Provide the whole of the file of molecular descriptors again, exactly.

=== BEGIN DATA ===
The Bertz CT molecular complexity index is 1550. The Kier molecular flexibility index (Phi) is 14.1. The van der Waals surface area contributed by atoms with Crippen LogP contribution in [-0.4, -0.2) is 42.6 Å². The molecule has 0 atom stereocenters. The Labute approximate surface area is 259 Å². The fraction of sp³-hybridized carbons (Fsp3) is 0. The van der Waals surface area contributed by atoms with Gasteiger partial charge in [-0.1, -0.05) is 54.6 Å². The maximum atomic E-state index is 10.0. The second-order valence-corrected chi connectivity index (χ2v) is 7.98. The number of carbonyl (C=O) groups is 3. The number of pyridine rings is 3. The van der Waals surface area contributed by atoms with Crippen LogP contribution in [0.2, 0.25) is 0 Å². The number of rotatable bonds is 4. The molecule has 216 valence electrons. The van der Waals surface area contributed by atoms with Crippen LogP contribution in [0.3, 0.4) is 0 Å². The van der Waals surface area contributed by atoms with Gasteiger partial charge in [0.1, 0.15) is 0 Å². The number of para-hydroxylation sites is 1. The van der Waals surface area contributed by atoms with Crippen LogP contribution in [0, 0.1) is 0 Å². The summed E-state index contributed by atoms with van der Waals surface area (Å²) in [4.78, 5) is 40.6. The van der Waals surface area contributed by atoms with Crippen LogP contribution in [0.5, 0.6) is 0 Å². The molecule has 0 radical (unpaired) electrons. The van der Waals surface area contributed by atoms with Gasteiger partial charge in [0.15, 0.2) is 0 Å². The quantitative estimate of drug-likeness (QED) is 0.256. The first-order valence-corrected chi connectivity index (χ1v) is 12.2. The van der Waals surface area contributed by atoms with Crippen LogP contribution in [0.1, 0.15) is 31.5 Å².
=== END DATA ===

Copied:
The Bertz CT molecular complexity index is 1550. The Kier molecular flexibility index (Phi) is 14.1. The van der Waals surface area contributed by atoms with Crippen LogP contribution in [-0.4, -0.2) is 42.6 Å². The molecule has 0 atom stereocenters. The Labute approximate surface area is 259 Å². The fraction of sp³-hybridized carbons (Fsp3) is 0. The van der Waals surface area contributed by atoms with Gasteiger partial charge in [-0.1, -0.05) is 54.6 Å². The maximum atomic E-state index is 10.0. The second-order valence-corrected chi connectivity index (χ2v) is 7.98. The number of carbonyl (C=O) groups is 3. The number of pyridine rings is 3. The van der Waals surface area contributed by atoms with Crippen LogP contribution in [0.2, 0.25) is 0 Å². The number of rotatable bonds is 4. The molecule has 216 valence electrons. The van der Waals surface area contributed by atoms with Crippen LogP contribution in [0.3, 0.4) is 0 Å². The van der Waals surface area contributed by atoms with Gasteiger partial charge in [0.1, 0.15) is 0 Å². The number of para-hydroxylation sites is 1. The van der Waals surface area contributed by atoms with Crippen LogP contribution in [0, 0.1) is 0 Å². The summed E-state index contributed by atoms with van der Waals surface area (Å²) in [4.78, 5) is 40.6. The van der Waals surface area contributed by atoms with Crippen LogP contribution in [0.5, 0.6) is 0 Å². The molecule has 0 radical (unpaired) electrons. The van der Waals surface area contributed by atoms with Gasteiger partial charge in [0.15, 0.2) is 0 Å². The quantitative estimate of drug-likeness (QED) is 0.256. The first-order valence-corrected chi connectivity index (χ1v) is 12.2. The van der Waals surface area contributed by atoms with Crippen LogP contribution in [0.1, 0.15) is 31.5 Å².